Coriander CUP O HERBS™


Coriandrum sativum
A native of Iran, Coriander is a popular herb used in Mexican, Indian and other cuisines. The fresh leaves can be used in salads and stews. When given the right conditions, the stems grow to approximately 10 to 20 cm.

Open the package and separate the materials.

Pour the clay balls out and rinse until the water runs clear.

Rinse clay balls in water

Thread the wick through the hole in the inner cup so that most of it is inside and about 2 cm is left outside. Then place clay balls back into the inner cup, keeping the wick centred and upright.

Thread the wick through the hole in the inner cup and place clay balls back into the inner cup.

Soak the soil disc in warm water until it is fully expended. Squeeze the soil out of its sack and place on top of the clay balls. Then fluff the soil with a fork.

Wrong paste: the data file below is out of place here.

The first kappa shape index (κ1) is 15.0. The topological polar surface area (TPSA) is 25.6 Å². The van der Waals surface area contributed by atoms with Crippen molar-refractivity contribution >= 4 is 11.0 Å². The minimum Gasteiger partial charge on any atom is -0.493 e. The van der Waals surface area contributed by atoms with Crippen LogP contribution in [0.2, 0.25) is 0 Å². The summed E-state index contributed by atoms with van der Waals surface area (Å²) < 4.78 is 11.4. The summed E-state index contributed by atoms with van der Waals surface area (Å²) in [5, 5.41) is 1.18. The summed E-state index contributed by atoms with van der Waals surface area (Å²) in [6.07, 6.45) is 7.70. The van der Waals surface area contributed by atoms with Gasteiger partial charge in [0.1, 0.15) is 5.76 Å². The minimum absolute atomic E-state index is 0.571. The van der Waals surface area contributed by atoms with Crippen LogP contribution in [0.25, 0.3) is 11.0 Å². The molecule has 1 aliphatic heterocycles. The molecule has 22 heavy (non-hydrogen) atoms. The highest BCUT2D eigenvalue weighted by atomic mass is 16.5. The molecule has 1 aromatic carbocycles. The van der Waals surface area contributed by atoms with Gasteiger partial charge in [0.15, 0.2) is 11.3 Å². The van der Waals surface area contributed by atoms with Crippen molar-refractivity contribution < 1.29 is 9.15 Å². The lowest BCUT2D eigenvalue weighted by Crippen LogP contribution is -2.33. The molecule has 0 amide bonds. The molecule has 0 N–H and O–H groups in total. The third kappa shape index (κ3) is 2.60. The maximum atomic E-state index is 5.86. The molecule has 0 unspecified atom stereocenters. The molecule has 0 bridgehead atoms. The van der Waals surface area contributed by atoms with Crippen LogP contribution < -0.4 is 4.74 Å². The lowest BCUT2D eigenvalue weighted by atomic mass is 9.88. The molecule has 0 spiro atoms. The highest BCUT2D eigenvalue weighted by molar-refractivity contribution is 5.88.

Soak the soil disc in warm water and place a portion of the expended soil on top of the clay balls
Spread approximately 10 seeds evenly on top and cover with a thin layer of leftover soil. Add seeds and cover with soil

Add approximately 2 cm of water to the outer pot and let the wick pull it up to the seeds.

Add water
Place your CUP O HERBS in a well-lit area, but limit direct sunlight to no more than one hour per day until the seeds have germinated (usually one to two weeks.) Place in a well-lit area away from direct sun

Once the seeds have germinated, pour the fertiliser into the water and mix. Top up the water level if required.

Pour the fertiliser into the water
Thin out, leaving the largest three to five seedlings. The surplus seedlings can be put in the ground or added to the salad. Thin out leaving the strongest three to five seedlings.

Top up the water in the outer pot if required.

Harvest the herbs, rinse, and use with pasta, in a salad or a stir-fry.

Harvest the herbs